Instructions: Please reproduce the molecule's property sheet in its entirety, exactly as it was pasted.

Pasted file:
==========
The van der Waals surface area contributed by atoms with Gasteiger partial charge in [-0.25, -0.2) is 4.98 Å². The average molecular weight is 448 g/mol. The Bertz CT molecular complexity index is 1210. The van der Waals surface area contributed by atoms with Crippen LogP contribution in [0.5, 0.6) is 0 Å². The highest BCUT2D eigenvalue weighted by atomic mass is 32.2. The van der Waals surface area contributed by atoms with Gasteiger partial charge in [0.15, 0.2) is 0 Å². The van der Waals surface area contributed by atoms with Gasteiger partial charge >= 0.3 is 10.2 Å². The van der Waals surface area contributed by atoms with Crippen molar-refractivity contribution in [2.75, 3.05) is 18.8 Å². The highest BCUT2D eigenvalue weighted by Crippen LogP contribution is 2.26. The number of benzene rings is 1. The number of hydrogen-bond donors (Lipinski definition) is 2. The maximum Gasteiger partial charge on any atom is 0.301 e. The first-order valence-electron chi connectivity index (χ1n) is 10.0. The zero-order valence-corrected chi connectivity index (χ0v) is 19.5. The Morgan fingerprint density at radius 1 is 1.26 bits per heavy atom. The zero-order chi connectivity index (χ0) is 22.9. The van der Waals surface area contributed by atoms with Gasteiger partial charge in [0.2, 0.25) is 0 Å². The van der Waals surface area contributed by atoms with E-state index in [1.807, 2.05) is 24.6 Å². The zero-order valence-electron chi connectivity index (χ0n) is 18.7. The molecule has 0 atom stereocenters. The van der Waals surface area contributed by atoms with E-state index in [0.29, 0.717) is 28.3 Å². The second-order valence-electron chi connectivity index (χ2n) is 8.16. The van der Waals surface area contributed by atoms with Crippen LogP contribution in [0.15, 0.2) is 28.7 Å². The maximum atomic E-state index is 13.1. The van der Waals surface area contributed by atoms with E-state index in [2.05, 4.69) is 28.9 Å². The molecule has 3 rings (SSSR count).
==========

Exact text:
The van der Waals surface area contributed by atoms with Gasteiger partial charge in [-0.25, -0.2) is 4.98 Å². The average molecular weight is 448 g/mol. The Bertz CT molecular complexity index is 1210. The van der Waals surface area contributed by atoms with Crippen LogP contribution in [0.5, 0.6) is 0 Å². The highest BCUT2D eigenvalue weighted by atomic mass is 32.2. The van der Waals surface area contributed by atoms with Gasteiger partial charge in [0.15, 0.2) is 0 Å². The van der Waals surface area contributed by atoms with Gasteiger partial charge >= 0.3 is 10.2 Å². The van der Waals surface area contributed by atoms with Crippen molar-refractivity contribution in [2.75, 3.05) is 18.8 Å². The highest BCUT2D eigenvalue weighted by Crippen LogP contribution is 2.26. The number of benzene rings is 1. The number of hydrogen-bond donors (Lipinski definition) is 2. The maximum Gasteiger partial charge on any atom is 0.301 e. The first-order valence-electron chi connectivity index (χ1n) is 10.0. The zero-order valence-corrected chi connectivity index (χ0v) is 19.5. The Morgan fingerprint density at radius 1 is 1.26 bits per heavy atom. The zero-order chi connectivity index (χ0) is 22.9. The van der Waals surface area contributed by atoms with Gasteiger partial charge in [0.2, 0.25) is 0 Å². The van der Waals surface area contributed by atoms with E-state index in [1.807, 2.05) is 24.6 Å². The zero-order valence-electron chi connectivity index (χ0n) is 18.7. The molecule has 0 atom stereocenters. The van der Waals surface area contributed by atoms with E-state index in [0.29, 0.717) is 28.3 Å². The second-order valence-electron chi connectivity index (χ2n) is 8.16. The van der Waals surface area contributed by atoms with Crippen LogP contribution in [0.15, 0.2) is 28.7 Å². The maximum atomic E-state index is 13.1. The van der Waals surface area contributed by atoms with E-state index in [2.05, 4.69) is 28.9 Å². The molecule has 3 rings (SSSR count).